We Can’t Tell if Tech is Doing Better on Diversity Because the Data Stinks

Panelists at Inclusion in Tech summit ask if Apple should really be counting Genius Bar employees as engineers

Tash Wilder, Mimi Fox Melton, Damien Hooper-Campbell, and Tracy Chou at The Atlantic’s Inclusion in Tech summit.
Photo: Tekla S. Perry
Tash Wilder, Mimi Fox Melton, Damien Hooper-Campbell, and Tracy Chou [left to right] at The Atlantic’s Inclusion in Tech summit.
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Four years ago, then-Pinterest engineer Tracy Chou lit up Silicon Valley with her efforts to get companies to report numbers reflecting diversity in the workforce. She started with a post on Medium and collected data on nearly 300 companies. The publicity her efforts generated likely started the ball rolling, prompting big tech companies, Google and Facebook among others, to release diversity statistics.

“I felt it was hypocritical for an industry that is so data-driven to have no data around diversity,” said Chou, speaking on a panel at The Atlantic’s Inclusion in Tech summit last week.

These days, a number of companies are releasing diversity statistics annually. But that’s not helping as much as Chou expected.

“It helps a little,” she says, “but there’s some skepticism around the numbers, [a suspicion] that companies are using them as a P.R. move, that there isn’t full transparency. There is no data on retention, for example, only a superficial layer of data.”

Mimi Fox Melton, director of Code2040, also speaking at Inclusion in Tech, pointed out that Apple includes its Genius Bar employees when they count tech employees, even though there is no path for these workers to move into Apple’s engineering core. “They are retail workers,” she said, “so many are people of color. Apple’s diversity numbers are inflated.”

 “We need to have data to create change,” said Tash Wilder, a workforce consultant at Paradigm. “Organizations will say it’s a pipeline problem, but if we look at it, we can say, ‘No sorry, it’s actually that your interview process is biased, it’s not a pipeline problem.’ We also need data about how the people in your organization are doing.” For example, “If you are a transperson are you being misgendered? If you are nonbinary do you have a restroom to use?”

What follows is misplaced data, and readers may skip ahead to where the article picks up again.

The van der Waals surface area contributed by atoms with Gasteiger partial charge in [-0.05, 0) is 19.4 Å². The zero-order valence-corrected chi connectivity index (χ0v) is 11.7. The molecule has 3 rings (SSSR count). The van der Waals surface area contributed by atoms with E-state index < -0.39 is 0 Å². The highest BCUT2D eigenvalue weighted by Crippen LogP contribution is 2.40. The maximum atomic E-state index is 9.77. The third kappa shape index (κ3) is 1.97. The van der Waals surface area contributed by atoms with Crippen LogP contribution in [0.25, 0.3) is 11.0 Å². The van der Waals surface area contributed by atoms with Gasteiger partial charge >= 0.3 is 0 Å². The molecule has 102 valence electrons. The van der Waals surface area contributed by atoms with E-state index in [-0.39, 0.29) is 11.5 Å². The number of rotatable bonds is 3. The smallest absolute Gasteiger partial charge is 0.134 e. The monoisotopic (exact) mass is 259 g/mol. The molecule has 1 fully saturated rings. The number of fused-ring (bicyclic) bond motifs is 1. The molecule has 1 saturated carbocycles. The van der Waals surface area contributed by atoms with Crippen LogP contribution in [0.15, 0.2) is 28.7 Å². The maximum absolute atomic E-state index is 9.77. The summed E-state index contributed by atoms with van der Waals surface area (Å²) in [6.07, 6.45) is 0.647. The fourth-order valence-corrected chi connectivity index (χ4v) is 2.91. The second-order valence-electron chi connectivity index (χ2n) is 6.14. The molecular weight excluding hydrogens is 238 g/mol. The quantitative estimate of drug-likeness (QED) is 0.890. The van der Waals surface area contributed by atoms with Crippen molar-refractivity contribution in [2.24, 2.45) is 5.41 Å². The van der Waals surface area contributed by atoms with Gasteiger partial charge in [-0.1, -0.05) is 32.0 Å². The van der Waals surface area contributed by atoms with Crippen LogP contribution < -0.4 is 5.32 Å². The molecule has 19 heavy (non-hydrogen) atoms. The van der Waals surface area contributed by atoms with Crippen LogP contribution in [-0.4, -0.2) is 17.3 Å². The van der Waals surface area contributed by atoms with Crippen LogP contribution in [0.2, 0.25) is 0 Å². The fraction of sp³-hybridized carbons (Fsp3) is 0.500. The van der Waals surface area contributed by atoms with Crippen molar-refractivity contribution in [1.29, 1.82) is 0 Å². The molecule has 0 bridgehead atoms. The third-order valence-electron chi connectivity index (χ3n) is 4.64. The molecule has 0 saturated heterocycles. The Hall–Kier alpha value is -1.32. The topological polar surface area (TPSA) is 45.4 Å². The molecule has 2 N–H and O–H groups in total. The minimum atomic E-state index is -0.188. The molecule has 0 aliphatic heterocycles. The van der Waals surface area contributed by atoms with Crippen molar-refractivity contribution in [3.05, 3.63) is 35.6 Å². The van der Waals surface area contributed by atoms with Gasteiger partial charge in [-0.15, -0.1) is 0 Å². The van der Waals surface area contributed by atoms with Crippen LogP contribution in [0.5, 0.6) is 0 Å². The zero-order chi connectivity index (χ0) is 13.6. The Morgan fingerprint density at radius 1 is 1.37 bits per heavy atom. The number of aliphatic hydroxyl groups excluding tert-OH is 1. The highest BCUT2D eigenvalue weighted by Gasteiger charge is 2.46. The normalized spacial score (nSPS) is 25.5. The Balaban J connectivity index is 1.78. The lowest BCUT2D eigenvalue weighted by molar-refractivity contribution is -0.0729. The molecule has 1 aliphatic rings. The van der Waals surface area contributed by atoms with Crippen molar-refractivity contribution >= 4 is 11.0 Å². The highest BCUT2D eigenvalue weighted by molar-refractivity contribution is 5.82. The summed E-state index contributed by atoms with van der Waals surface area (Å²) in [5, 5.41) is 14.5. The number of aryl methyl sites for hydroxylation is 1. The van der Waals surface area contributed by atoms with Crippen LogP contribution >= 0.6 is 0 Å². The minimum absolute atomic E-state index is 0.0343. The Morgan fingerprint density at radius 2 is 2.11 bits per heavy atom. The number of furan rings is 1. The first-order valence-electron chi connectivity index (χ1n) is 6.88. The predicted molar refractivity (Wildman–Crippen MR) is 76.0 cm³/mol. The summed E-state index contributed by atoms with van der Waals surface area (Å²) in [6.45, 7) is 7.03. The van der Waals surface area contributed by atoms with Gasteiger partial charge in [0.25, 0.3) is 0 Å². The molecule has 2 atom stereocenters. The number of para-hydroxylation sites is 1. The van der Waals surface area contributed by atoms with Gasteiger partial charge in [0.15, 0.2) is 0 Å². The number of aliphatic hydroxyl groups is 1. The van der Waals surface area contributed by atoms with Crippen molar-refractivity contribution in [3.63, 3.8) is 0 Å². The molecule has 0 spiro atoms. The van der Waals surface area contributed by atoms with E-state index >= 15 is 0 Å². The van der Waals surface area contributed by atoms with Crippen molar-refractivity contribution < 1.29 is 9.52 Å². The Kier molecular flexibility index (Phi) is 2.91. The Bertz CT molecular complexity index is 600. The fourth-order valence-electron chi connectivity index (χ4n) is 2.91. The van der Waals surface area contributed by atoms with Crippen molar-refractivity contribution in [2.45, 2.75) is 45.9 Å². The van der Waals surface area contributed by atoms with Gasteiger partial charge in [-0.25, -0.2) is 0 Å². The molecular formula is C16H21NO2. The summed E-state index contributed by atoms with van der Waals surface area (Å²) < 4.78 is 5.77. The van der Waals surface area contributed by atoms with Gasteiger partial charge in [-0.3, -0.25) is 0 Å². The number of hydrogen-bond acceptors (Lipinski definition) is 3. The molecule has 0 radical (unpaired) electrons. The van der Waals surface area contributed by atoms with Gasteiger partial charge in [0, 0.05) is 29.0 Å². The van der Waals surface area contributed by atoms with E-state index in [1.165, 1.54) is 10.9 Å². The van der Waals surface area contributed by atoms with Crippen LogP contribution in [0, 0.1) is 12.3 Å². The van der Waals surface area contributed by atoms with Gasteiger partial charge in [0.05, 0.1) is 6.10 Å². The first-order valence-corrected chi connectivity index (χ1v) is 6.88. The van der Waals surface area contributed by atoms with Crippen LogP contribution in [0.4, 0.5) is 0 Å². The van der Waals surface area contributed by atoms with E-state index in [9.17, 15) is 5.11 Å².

Companies need to think about what kinds of data they are collecting—simply counting people isn’t enough, pointed out Wilder. That should “definitely include attrition rates and some measure of feelings of belonging.”

Getting companies to do better on data collection and reporting is going to be tough, the panelists agreed.

“If you share data,” you risk getting “lambasted on social media,” said Melton, “Because it’s all s&#%, nobody is doing well” on improving diversity.

And, she pointed out, “those in power do not want to give it up, and we are telling them we want to change the systems that made them rich.”

“People in technology want to believe that it’s meritocratic,” Chou, who is now Founding Advisor for Project Include. “The myth of the meritocracy is insidious, people want to believe that the best will rise to the top. People who are successful want to believe that they have earned their success, and the people not [at the top] don’t deserve it.”

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